Alarming Compensation Trends for State Workers

Jon Coupal
President of the Howard Jarvis Taxpayers Association

At an event last night hosted by the San Joaquin Taxpayers Association in Stockton – the largest municipality to declare bankruptcy in the United States due to overly generous government employee compensation – the Howard Jarvis Taxpayers Foundation and the Center for Government Analysis jointly released a new study that reveals alarming compensation trends for State workers from 2005 to 2010.

The study, conducted by the Center for Government Analysis (CGA), found that total expenditures by the State of California to finance salaries and pension benefits for State workers grew three times as fast as the per capita personal income of all Californians.

Among other findings is the fact that estimated expenditures to pension systems have increased more than 4 times.

“Given the importance of the topic of California’s finances, the State’s expenditures (and the lack of disclosure regarding them) further erodes public confidence in our State government,” said Steven Frates, President of CGA.

The research also revealed that had the state allowed State worker salaries and benefits to increase at the same rate as the general per capita income rate for the rest of Californians, the State could have saved more than $2.1 billion – enough to increase the number of California teachers by 8.2%, adding nearly 25,000 teachers. If the State had kept the State worker workforce from growing, they would have saved even more – nearly $3 billion.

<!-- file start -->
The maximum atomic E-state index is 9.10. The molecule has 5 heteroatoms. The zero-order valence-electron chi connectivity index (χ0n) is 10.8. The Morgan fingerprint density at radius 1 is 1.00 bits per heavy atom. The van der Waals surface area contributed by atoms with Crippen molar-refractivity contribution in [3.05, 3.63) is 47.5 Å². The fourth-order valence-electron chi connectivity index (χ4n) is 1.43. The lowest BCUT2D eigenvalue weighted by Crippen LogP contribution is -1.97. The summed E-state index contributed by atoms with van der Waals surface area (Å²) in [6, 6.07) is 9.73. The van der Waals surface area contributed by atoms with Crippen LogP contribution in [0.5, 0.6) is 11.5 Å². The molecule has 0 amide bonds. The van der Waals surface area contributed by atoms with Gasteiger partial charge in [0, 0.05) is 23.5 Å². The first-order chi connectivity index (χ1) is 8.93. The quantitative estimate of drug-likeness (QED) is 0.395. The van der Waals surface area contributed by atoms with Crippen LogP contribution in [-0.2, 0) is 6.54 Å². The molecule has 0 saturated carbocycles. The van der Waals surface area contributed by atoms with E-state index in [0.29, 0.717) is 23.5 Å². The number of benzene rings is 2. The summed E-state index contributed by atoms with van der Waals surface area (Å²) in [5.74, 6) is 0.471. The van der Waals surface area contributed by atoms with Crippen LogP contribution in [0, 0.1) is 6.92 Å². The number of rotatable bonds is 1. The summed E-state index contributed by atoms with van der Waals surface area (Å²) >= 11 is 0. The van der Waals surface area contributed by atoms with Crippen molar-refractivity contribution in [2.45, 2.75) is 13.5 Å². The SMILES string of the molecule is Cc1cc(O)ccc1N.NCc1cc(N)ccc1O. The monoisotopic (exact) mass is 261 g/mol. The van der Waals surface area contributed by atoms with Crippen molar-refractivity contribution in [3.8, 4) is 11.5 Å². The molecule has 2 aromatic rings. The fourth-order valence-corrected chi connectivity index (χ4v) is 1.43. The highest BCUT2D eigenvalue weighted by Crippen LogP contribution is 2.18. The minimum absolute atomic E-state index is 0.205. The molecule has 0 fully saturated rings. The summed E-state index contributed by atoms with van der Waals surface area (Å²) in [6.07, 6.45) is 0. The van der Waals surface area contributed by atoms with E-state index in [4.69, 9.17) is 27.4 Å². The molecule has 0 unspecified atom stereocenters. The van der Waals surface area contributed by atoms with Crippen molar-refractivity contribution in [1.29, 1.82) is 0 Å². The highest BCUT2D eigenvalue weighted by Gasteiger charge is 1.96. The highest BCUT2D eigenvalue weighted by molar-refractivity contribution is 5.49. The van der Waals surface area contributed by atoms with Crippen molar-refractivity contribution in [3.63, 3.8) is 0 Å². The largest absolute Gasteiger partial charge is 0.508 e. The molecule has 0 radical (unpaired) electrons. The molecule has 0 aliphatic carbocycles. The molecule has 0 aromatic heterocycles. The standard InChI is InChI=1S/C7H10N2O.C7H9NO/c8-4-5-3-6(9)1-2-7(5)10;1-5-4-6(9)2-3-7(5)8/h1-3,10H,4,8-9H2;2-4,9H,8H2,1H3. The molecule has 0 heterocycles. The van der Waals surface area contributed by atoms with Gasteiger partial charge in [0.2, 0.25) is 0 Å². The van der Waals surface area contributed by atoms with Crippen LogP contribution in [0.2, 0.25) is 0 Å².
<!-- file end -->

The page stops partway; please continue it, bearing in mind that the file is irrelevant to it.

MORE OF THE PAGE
The findings in this study completely belie the excuses from Sacramento politicians that they need more money in state coffers.  A rapidly escalating share of taxpayer dollars that is being spent in Sacramento today is going toward bloated salaries and pensions, not teachers and schools.

The research was supported by a grant from the Howard Jarvis Taxpayers Foundation. For a copy of the study, visit www.HJTA.org .

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